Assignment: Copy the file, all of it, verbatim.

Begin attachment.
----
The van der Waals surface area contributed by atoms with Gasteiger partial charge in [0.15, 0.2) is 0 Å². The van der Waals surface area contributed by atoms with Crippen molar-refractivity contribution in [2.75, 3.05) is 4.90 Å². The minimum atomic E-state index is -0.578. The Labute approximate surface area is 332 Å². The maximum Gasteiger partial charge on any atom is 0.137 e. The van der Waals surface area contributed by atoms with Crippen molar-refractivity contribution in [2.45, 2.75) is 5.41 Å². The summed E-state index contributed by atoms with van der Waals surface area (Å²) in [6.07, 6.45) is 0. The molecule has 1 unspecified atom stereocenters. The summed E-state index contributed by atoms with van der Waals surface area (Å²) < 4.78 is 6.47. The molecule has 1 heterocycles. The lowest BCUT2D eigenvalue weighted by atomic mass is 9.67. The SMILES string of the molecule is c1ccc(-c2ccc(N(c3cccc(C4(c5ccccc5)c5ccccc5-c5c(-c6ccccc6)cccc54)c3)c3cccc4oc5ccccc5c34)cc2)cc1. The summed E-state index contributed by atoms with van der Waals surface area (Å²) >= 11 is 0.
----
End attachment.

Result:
The van der Waals surface area contributed by atoms with Gasteiger partial charge in [0.15, 0.2) is 0 Å². The van der Waals surface area contributed by atoms with Crippen molar-refractivity contribution in [2.75, 3.05) is 4.90 Å². The minimum atomic E-state index is -0.578. The Labute approximate surface area is 332 Å². The maximum Gasteiger partial charge on any atom is 0.137 e. The van der Waals surface area contributed by atoms with Crippen molar-refractivity contribution in [2.45, 2.75) is 5.41 Å². The summed E-state index contributed by atoms with van der Waals surface area (Å²) in [6.07, 6.45) is 0. The molecule has 1 unspecified atom stereocenters. The summed E-state index contributed by atoms with van der Waals surface area (Å²) < 4.78 is 6.47. The molecule has 1 heterocycles. The lowest BCUT2D eigenvalue weighted by atomic mass is 9.67. The SMILES string of the molecule is c1ccc(-c2ccc(N(c3cccc(C4(c5ccccc5)c5ccccc5-c5c(-c6ccccc6)cccc54)c3)c3cccc4oc5ccccc5c34)cc2)cc1. The summed E-state index contributed by atoms with van der Waals surface area (Å²) >= 11 is 0.